The person cited must respond to the citation by entering an Appearance. If they fail to respond or do not enter an Appearance, then their right to act as an executor is extinguished, and the next person with the right to apply (normally the applicant) is entitled to do so.

If the executor does enter an Appearance, then they must take reasonable steps to apply for a grant of probate and administer the estate, failing which the applicant may ask the Court to issue a grant to them instead.

Citation to take probate

A citation to take probate can be used when a person has taken some steps to administer an estate (known as ‘intermeddling’) but has not applied for a grant. It can be issued from six months after the date of death if the executor has intermeddled but then not taken a grant. This type of citation is available to anyone with an interest in the estate.

The person cited must respond to the citation by entering an Appearance. If the person cited does not respond then the applicant can ask the Probate Registry for an order that the person cited take a grant within a specified time, failing which a grant may be issued to the applicant or another person. The order normally includes provision for an account of actions undertaken by the intermeddler.

Citation to propound a will

If a beneficiary of a will becomes aware of a later will, which would reduce their entitlement under the earlier will or intestacy, a citation to propound a will can be issued. It is a useful tool where there is a later will, but its validity is unclear because no one has attempted to propound it yet. The citation requires the executor to prove the later will is valid. If the person cited fails to enter an Appearance or propound the will, then the applicant can ask the Court for an order that a grant be issued as if the later will is invalid.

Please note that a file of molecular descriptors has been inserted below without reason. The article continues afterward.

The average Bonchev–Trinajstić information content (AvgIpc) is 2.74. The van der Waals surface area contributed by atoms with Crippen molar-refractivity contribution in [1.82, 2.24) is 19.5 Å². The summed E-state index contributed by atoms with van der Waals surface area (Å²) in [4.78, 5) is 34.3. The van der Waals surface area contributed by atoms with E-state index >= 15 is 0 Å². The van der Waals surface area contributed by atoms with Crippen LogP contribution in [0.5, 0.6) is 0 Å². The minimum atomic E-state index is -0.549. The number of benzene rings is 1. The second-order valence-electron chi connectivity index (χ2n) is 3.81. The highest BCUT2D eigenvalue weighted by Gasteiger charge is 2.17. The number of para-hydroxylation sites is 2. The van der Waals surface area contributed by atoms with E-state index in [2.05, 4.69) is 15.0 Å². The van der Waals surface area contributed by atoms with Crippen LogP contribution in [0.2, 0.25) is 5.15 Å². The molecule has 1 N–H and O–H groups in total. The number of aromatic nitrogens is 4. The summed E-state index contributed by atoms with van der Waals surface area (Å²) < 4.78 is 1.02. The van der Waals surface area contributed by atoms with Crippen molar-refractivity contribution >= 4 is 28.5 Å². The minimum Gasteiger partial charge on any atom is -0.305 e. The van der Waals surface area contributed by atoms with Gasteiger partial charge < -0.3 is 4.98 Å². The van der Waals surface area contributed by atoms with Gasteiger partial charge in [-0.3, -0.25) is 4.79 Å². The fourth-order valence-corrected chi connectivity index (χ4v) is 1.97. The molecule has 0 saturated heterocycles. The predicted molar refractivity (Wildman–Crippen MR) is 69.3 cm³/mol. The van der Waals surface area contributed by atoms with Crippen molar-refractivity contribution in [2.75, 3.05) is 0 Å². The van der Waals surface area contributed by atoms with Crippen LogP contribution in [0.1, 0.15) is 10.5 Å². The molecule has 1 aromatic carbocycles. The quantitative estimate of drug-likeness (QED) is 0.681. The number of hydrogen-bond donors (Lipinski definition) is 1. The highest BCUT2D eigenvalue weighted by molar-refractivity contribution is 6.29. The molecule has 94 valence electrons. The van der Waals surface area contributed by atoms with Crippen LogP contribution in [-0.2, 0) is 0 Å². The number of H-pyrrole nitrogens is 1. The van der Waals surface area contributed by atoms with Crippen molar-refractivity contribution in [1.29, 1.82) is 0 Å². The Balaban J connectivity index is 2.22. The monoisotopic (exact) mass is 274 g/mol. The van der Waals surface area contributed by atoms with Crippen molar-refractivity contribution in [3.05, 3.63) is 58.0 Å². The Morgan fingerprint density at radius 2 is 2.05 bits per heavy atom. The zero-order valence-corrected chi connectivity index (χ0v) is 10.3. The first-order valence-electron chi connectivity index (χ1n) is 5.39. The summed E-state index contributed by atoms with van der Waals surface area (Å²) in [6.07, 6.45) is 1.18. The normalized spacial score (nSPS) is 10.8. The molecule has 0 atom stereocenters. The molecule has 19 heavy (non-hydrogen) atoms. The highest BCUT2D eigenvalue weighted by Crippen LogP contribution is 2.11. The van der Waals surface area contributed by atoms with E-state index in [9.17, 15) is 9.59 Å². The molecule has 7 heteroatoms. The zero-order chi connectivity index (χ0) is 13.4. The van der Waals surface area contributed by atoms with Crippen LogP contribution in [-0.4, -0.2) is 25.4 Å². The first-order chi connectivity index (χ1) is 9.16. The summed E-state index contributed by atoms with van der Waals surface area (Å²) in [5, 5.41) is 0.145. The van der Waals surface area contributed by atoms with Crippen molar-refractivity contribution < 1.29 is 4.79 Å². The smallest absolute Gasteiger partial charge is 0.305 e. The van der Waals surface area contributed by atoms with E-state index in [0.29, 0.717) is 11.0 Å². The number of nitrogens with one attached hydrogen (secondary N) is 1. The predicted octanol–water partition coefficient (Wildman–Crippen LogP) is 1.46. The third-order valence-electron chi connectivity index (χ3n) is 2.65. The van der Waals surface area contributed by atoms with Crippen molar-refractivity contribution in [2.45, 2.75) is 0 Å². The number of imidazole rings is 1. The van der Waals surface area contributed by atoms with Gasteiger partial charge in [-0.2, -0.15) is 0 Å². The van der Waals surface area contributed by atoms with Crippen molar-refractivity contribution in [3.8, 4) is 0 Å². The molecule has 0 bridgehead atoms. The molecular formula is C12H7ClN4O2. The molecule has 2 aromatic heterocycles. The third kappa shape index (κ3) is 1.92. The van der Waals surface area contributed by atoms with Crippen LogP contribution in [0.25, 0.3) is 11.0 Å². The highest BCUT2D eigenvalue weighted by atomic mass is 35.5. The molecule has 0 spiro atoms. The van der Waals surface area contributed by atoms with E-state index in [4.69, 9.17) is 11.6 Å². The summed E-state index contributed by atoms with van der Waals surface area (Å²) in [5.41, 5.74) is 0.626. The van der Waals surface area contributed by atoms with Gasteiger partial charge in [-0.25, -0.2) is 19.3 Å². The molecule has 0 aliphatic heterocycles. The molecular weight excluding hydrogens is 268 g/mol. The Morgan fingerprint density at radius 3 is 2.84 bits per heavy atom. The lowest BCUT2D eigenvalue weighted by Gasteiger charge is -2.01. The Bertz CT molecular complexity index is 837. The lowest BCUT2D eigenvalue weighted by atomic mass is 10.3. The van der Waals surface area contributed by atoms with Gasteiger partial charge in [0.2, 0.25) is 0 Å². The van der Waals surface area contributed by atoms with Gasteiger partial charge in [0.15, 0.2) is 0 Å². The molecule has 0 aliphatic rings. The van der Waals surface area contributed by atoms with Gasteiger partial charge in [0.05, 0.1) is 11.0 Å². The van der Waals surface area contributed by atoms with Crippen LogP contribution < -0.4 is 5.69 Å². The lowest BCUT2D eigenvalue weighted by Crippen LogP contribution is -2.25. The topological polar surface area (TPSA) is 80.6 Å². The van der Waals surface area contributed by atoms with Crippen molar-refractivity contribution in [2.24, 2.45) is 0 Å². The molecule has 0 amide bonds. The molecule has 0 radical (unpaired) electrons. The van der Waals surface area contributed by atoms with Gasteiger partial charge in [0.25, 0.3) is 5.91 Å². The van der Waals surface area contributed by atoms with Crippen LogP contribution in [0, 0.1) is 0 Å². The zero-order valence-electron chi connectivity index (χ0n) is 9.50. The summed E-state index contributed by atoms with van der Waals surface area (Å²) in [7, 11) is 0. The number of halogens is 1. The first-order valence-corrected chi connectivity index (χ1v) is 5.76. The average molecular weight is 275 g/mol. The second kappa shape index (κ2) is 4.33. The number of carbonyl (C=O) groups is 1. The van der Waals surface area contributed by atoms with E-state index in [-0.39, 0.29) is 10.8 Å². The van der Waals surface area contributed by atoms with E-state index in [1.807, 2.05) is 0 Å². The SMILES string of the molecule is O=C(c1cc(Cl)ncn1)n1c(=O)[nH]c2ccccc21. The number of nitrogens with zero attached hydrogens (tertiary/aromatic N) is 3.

What is an insolvent estate?

An insolvent estate is where someone dies and there is not enough money in their estate to pay off their debts. Essentially, it’s where the liabilities exceed the assets.

If an estate is insolvent, the beneficiaries under the Deceased’s Will, or anyone entitled under the intestacy rules, will not receive anything because the estate’s creditors will need to be paid off. This includes any gifts of value, such as jewellery, as these should be sold to help meet any liabilities that are due.

It is important that the correct procedure is followed when administering an insolvent estate, otherwise the Personal Representatives or solicitors acting in the administration of the estate can be held personally liable. The requirements can be found in the Administration of Insolvent Estates of Deceased Person Order 1986 (Insolvent Estates Order).

An insolvent estate can be administered in one of three ways:

  1. By the Personal Representatives of the Deceased;
  2. Under an administration order; or
  3. Under an insolvency administration order.

Unlike solvent estates where the estate is administered for the benefit of the beneficiaries, an insolvent estate must be administered in the interests of the creditors to the estate. This is because bankruptcy rules apply to insolvent estates.